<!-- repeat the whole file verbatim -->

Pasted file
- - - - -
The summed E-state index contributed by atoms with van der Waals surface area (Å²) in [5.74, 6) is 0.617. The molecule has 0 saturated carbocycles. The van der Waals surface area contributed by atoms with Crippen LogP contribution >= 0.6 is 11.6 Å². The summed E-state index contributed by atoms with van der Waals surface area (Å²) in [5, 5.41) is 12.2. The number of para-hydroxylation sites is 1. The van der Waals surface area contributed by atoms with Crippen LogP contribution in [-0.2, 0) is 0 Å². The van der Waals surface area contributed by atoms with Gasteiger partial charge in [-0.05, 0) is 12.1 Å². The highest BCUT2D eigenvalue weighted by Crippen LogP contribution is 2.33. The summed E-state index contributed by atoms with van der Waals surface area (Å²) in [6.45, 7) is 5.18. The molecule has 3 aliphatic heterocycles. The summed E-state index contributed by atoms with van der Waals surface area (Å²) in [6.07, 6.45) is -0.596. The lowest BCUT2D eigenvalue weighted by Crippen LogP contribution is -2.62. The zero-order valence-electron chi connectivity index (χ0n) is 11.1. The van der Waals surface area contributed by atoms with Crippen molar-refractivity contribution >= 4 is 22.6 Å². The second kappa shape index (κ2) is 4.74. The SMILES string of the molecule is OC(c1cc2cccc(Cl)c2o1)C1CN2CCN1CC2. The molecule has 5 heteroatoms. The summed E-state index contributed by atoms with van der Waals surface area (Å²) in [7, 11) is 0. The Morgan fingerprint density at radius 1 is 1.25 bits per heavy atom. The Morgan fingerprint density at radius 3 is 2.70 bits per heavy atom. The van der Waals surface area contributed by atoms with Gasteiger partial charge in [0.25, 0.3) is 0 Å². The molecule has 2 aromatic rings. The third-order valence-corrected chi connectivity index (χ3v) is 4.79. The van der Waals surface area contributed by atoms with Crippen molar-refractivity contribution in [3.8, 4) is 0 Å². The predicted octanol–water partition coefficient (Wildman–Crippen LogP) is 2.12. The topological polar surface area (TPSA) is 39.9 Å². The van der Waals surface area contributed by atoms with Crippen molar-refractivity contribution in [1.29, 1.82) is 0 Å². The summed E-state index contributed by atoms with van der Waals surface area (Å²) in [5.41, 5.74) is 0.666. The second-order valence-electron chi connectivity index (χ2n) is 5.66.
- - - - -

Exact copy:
The summed E-state index contributed by atoms with van der Waals surface area (Å²) in [5.74, 6) is 0.617. The molecule has 0 saturated carbocycles. The van der Waals surface area contributed by atoms with Crippen LogP contribution >= 0.6 is 11.6 Å². The summed E-state index contributed by atoms with van der Waals surface area (Å²) in [5, 5.41) is 12.2. The number of para-hydroxylation sites is 1. The van der Waals surface area contributed by atoms with Crippen LogP contribution in [-0.2, 0) is 0 Å². The van der Waals surface area contributed by atoms with Gasteiger partial charge in [-0.05, 0) is 12.1 Å². The highest BCUT2D eigenvalue weighted by Crippen LogP contribution is 2.33. The summed E-state index contributed by atoms with van der Waals surface area (Å²) in [6.45, 7) is 5.18. The molecule has 3 aliphatic heterocycles. The summed E-state index contributed by atoms with van der Waals surface area (Å²) in [6.07, 6.45) is -0.596. The lowest BCUT2D eigenvalue weighted by Crippen LogP contribution is -2.62. The zero-order valence-electron chi connectivity index (χ0n) is 11.1. The van der Waals surface area contributed by atoms with Crippen molar-refractivity contribution >= 4 is 22.6 Å². The second kappa shape index (κ2) is 4.74. The SMILES string of the molecule is OC(c1cc2cccc(Cl)c2o1)C1CN2CCN1CC2. The molecule has 5 heteroatoms. The summed E-state index contributed by atoms with van der Waals surface area (Å²) in [7, 11) is 0. The Morgan fingerprint density at radius 1 is 1.25 bits per heavy atom. The Morgan fingerprint density at radius 3 is 2.70 bits per heavy atom. The van der Waals surface area contributed by atoms with Gasteiger partial charge in [0.25, 0.3) is 0 Å². The molecule has 2 aromatic rings. The third-order valence-corrected chi connectivity index (χ3v) is 4.79. The van der Waals surface area contributed by atoms with Crippen molar-refractivity contribution in [3.8, 4) is 0 Å². The predicted octanol–water partition coefficient (Wildman–Crippen LogP) is 2.12. The topological polar surface area (TPSA) is 39.9 Å². The van der Waals surface area contributed by atoms with Crippen molar-refractivity contribution in [1.29, 1.82) is 0 Å². The summed E-state index contributed by atoms with van der Waals surface area (Å²) in [5.41, 5.74) is 0.666. The second-order valence-electron chi connectivity index (χ2n) is 5.66.